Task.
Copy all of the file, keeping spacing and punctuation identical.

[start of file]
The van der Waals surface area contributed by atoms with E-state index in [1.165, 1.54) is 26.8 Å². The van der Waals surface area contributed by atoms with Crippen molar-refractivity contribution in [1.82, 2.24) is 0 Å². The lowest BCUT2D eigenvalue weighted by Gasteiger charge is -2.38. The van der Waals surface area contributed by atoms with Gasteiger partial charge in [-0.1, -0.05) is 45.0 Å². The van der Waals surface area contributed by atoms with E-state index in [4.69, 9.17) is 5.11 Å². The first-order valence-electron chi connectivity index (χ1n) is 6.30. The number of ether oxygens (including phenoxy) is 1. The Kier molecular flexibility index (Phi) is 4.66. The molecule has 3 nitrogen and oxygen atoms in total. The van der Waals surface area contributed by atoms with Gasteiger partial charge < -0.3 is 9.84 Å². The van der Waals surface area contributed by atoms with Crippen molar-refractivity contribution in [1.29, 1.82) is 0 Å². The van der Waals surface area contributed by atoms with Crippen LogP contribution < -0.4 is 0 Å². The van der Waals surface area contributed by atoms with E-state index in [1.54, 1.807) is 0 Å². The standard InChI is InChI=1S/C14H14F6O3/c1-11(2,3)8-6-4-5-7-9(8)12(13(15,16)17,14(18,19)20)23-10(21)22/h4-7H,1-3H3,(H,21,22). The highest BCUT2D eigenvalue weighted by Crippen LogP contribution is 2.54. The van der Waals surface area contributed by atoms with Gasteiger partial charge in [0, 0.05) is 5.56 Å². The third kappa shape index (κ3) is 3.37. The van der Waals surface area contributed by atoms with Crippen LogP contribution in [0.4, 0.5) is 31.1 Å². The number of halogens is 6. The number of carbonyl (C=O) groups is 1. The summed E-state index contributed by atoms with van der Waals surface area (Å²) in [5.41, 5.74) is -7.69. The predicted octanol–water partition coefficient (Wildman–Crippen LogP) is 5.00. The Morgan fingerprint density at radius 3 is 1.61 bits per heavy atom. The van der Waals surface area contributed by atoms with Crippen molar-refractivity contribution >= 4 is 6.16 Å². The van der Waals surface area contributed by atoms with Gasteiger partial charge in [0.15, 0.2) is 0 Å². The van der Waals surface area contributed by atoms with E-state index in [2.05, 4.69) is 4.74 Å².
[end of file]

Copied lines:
The van der Waals surface area contributed by atoms with E-state index in [1.165, 1.54) is 26.8 Å². The van der Waals surface area contributed by atoms with Crippen molar-refractivity contribution in [1.82, 2.24) is 0 Å². The lowest BCUT2D eigenvalue weighted by Gasteiger charge is -2.38. The van der Waals surface area contributed by atoms with Gasteiger partial charge in [-0.1, -0.05) is 45.0 Å². The van der Waals surface area contributed by atoms with E-state index in [4.69, 9.17) is 5.11 Å². The first-order valence-electron chi connectivity index (χ1n) is 6.30. The number of ether oxygens (including phenoxy) is 1. The Kier molecular flexibility index (Phi) is 4.66. The molecule has 3 nitrogen and oxygen atoms in total. The van der Waals surface area contributed by atoms with Gasteiger partial charge < -0.3 is 9.84 Å². The van der Waals surface area contributed by atoms with Crippen molar-refractivity contribution in [1.29, 1.82) is 0 Å². The van der Waals surface area contributed by atoms with Crippen LogP contribution < -0.4 is 0 Å². The van der Waals surface area contributed by atoms with E-state index in [1.54, 1.807) is 0 Å². The standard InChI is InChI=1S/C14H14F6O3/c1-11(2,3)8-6-4-5-7-9(8)12(13(15,16)17,14(18,19)20)23-10(21)22/h4-7H,1-3H3,(H,21,22). The highest BCUT2D eigenvalue weighted by Crippen LogP contribution is 2.54. The van der Waals surface area contributed by atoms with Gasteiger partial charge in [0, 0.05) is 5.56 Å². The third kappa shape index (κ3) is 3.37. The van der Waals surface area contributed by atoms with Crippen LogP contribution in [0.4, 0.5) is 31.1 Å². The number of halogens is 6. The number of carbonyl (C=O) groups is 1. The summed E-state index contributed by atoms with van der Waals surface area (Å²) in [5.41, 5.74) is -7.69. The predicted octanol–water partition coefficient (Wildman–Crippen LogP) is 5.00. The Morgan fingerprint density at radius 3 is 1.61 bits per heavy atom. The van der Waals surface area contributed by atoms with Crippen molar-refractivity contribution >= 4 is 6.16 Å². The van der Waals surface area contributed by atoms with Gasteiger partial charge in [0.15, 0.2) is 0 Å². The van der Waals surface area contributed by atoms with E-state index in [2.05, 4.69) is 4.74 Å².